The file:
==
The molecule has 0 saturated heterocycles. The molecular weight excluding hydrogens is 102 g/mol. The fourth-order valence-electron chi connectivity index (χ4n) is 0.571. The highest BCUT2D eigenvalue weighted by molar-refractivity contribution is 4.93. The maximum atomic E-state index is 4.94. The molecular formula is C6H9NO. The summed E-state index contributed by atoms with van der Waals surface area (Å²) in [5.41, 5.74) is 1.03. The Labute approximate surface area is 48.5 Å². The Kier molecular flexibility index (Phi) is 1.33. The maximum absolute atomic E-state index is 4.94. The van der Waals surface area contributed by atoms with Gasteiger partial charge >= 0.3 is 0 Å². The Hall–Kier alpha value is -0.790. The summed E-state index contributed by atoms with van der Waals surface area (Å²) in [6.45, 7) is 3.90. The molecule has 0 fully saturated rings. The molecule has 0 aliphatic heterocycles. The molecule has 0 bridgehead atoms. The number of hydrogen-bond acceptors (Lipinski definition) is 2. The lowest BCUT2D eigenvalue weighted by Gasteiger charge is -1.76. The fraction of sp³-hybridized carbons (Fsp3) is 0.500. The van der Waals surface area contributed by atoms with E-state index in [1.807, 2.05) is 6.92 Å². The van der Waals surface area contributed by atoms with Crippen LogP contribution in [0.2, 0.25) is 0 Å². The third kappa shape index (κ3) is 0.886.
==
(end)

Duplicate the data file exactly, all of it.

The molecule has 0 saturated heterocycles. The molecular weight excluding hydrogens is 102 g/mol. The fourth-order valence-electron chi connectivity index (χ4n) is 0.571. The highest BCUT2D eigenvalue weighted by molar-refractivity contribution is 4.93. The maximum atomic E-state index is 4.94. The molecular formula is C6H9NO. The summed E-state index contributed by atoms with van der Waals surface area (Å²) in [5.41, 5.74) is 1.03. The Labute approximate surface area is 48.5 Å². The Kier molecular flexibility index (Phi) is 1.33. The maximum absolute atomic E-state index is 4.94. The van der Waals surface area contributed by atoms with Gasteiger partial charge >= 0.3 is 0 Å². The Hall–Kier alpha value is -0.790. The summed E-state index contributed by atoms with van der Waals surface area (Å²) in [6.45, 7) is 3.90. The molecule has 0 fully saturated rings. The molecule has 0 aliphatic heterocycles. The molecule has 0 bridgehead atoms. The number of hydrogen-bond acceptors (Lipinski definition) is 2. The lowest BCUT2D eigenvalue weighted by Gasteiger charge is -1.76. The fraction of sp³-hybridized carbons (Fsp3) is 0.500. The van der Waals surface area contributed by atoms with E-state index in [1.807, 2.05) is 6.92 Å². The van der Waals surface area contributed by atoms with Crippen LogP contribution in [0.2, 0.25) is 0 Å². The third kappa shape index (κ3) is 0.886.